Boss Richard Hill warned his Worcester Warriors to cut out the poor decisions and start taking responsibility as two tries in the final 20 minutes saw league leaders Harlequins steal victory at Sixways.
Worcester looked on course to record a second league victory of the Aviva Premiership campaign as Andy Goode kicked them into a 15-3 lead on home soil after an hour.
But a thrilling final quarter saw Sam Smith and a penalty try seven minutes from time allow Quins to take the win and leave Head Coach Hill in no mood to mix his words.
“Quins did well to dig themselves out of that – but at 15-3 they should have no to right to do that,” he said.
“Credit to them, but they are probably as surprised as I am that they managed to do that. At home, with that margin, you have got to win those games.
“We went to sleep on one occasion and they scored a try under the posts out of nothing. We had started the second half reasonably well and that was a soft score from first phase, it should never have happened and that gives them real confidence to comeback.
“With Tevita (Taumoepeau) coming off then, in the scrum, we were under pressure and the momentum went with them.
“There was a lot that went wrong before that,” he added. “It was a poor game and neither team can be particularly happy with their performance.
“The first half was littered with unforced errors. I counted that we made eight in the first 17 minutes, forward passes and missed kicks to touch and lost ball in the tackle.
“It was tremendous defence by us to keep them out and to as low a score as we did, but we were giving the ball to them. It was almost like we gave it to them and just practiced our defence. You can’t do that every single week and defend like that.”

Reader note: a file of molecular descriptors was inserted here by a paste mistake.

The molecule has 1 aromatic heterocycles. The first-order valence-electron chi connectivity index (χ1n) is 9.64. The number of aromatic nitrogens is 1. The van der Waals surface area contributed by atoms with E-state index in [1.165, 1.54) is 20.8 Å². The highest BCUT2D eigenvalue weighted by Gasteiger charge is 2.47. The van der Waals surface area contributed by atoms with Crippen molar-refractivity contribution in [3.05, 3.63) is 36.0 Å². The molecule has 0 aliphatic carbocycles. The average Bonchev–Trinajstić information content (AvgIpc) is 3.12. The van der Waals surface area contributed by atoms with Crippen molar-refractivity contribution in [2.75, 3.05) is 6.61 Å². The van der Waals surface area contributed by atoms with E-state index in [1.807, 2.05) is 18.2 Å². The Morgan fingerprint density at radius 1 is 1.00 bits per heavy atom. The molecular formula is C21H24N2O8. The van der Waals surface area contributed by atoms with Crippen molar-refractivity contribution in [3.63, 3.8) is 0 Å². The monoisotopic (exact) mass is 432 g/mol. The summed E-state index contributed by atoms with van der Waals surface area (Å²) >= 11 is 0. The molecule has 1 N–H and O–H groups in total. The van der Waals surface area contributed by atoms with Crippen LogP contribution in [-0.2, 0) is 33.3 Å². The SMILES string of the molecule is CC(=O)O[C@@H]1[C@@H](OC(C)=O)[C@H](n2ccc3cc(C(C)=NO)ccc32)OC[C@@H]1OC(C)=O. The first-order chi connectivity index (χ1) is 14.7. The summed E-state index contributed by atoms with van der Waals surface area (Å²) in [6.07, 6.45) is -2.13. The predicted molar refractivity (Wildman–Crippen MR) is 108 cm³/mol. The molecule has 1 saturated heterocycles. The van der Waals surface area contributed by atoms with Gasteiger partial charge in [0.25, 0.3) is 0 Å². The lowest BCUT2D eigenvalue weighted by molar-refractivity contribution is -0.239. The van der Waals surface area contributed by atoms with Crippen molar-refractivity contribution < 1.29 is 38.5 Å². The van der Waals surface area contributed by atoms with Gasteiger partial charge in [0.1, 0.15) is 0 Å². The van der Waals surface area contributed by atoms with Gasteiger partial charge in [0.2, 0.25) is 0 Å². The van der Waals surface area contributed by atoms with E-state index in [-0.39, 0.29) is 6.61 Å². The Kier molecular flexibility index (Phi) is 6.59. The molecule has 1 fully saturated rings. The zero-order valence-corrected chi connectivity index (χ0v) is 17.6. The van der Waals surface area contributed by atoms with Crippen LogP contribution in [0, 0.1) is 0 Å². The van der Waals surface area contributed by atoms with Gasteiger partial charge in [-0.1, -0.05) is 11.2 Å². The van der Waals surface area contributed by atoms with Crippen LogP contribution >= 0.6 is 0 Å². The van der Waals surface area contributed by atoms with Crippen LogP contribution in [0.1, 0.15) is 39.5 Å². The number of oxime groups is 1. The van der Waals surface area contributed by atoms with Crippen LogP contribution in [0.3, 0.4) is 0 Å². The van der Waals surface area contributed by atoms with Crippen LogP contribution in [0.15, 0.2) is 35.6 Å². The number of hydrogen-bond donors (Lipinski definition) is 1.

Hill pinpointed a lack of ball retention and phase play – plus faltering lineout – as issues for his team and told his players in no uncertain terms of what he expects when they next take to the field.
“We are not going through the phases that we should do and making very silly decisions in attack,” he said.
“We practice a lot on our attack and our shape, but unless you put three phases together, and that is the bare minimum, you just won’t score any tries. Unfortunately we are making some very poor decisions when we have got the ball.
“The fact we didn’t score a try again is a concern. We had attacking lineouts and lost them which is unusual for us.
“We were dominant in the scrum in the first half and we kicked to the corners. You then expect to win your lineout and mount some pressure. But if you lose the ball straight away then it negates the advantage you had in the scrum. We were dominant but it makes no difference if your lineout is not functioning.
“There were only two occasions when we even looked like holding onto the ball,” he added. “We kept it for five phases and got a penalty and then for four and got a penalty. It is not rocket science. You have got to keep hold of the ball and put pressure on the opposition.
“What Quins did to us in the second half was keep the ball for several phases for over a minute, it saps your energy and strength and eventually you find a little hole.
“We have got to have a serious think about what we are doing with it and who is making those errors. If we go on like that we are not going to be scoring points. As good as our defence is, and as tight as we are making some games, we are not going to be scoring enough points at the other end.
“You have got to win your attacking lineouts and once you have got it you hold onto it – it is a very simple game.
“I have got to find a way to do that and maybe adjust our game to do that to make it simple. Individuals have got to take responsibility and hold onto the ball.
“The players needed a dressing down at the end on the pitch. That was clearly a game that we had won, although neither side played well. There is no point spending hours on the training park going through patterns of attack if people do not keep the ball for two or three phases.
“Some serious thinking needs to go on. We have got to address it very quickly or else we are not going to win a game. We have got to hold onto the ball – it is a very clear message.”